In a statement on Thursday, the United States Conference of Catholic Bishops (USCCB) said it “welcomes” President Barack Obama’s executive amnesty action.
Bishop Eusebio Elizondo, auxiliary bishop of Seattle and chairman of the bishops’ Committee on Migration, said his committee “welcomed the news today that the Obama administration will defer deportations for many undocumented immigrants and their families.”
“We have a long history of welcoming and aiding the poor, the outcast, the immigrant, and the disadvantaged,” Elizondo said in the statement. “Each day, the Catholic Church in the United States, in her social service agencies, hospitals, schools, and parishes, witnesses the human consequences of the separation of families, when parents are deported from their children or spouses from each other.”
“We’ve been on record asking the Administration to do everything within its legitimate authority to bring relief and justice to our immigrant brothers and sisters,” Elizondo continued. “As pastors, we welcome any efforts within these limits that protect individuals and protect and reunite families and vulnerable children.”
Similarly, Archbishop Joseph E. Kurtz, archbishop of Louisville, Kentucky and president of the USCCB, said regarding Obama’s executive amnesty, “There is an urgent pastoral need for a more humane view of immigrants and a legal process that respects each person’s dignity, protects human rights, and upholds the rule of law.”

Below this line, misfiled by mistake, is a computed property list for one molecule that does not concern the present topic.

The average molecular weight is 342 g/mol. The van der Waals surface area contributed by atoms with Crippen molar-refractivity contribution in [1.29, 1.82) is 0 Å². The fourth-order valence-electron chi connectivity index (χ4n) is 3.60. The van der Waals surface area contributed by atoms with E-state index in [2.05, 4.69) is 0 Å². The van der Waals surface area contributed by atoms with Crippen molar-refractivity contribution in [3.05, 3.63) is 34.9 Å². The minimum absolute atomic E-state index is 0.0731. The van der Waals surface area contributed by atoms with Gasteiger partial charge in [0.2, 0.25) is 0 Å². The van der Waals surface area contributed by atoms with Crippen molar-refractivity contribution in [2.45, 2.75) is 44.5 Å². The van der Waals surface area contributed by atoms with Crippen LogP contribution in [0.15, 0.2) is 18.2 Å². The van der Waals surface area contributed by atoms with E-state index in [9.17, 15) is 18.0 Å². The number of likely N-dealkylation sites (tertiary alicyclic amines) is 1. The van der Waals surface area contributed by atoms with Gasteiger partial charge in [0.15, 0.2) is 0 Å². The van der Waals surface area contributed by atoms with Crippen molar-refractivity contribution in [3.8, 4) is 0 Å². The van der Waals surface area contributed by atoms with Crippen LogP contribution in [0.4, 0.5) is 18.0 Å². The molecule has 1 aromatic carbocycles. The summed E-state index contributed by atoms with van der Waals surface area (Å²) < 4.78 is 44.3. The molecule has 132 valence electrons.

“As our Holy Father, Pope Francis, said so eloquently: ‘Every human being is a child of God! He or she bears the image of Christ! We ourselves need to see, and then to enable others to see, that migrants and refugees do not only represent a problem to be solved, but are brothers and sisters to be welcomed, respected, and loved.'”
Writing at National Catholic Register, Catholic journalist Patrick Archbold described the USCCB statement on Obama’s executive amnesty as “awful.”
“How much longer we will have to endure this sort of disingenuous dreck of what amounts to little more than Catholic cover of democrat party initiatives?” Archbold wrote.
He observed that the bishops’ “welcome” for this action – which Obama himself has claimed numerous times in the past lacks legitimate authority – demonstrates their “‘by any means necessary’ approach to public policy preferences.”
“That the action lacks legitimacy and authority is implicitly acknowledged and dismissively side-stepped in the double ‘doth protest too much’ reference of the statement to legitimacy and limits,” wrote Archbold. “The apparatchiks at the USCCB know full well that the President lacks the authority to conduct this action, they just don’t care. In this way, they are just like the progressives whom they unflaggingly support.”
Asserting that, in its statement, the USCCB continues to give “short shrift, no shrift (or mere lip service) to the legitimate rights of sovereign nations to protect their borders,” Archbold wrote the bishops once again are showing they are “willing to use the visage of episcopal approbation to promote the public policy preferences of the leftists that run it, by any means necessary.”
“By doing so, the USSCB proves that it is out of its depth, out of its competence, and out of its mind,” he concluded.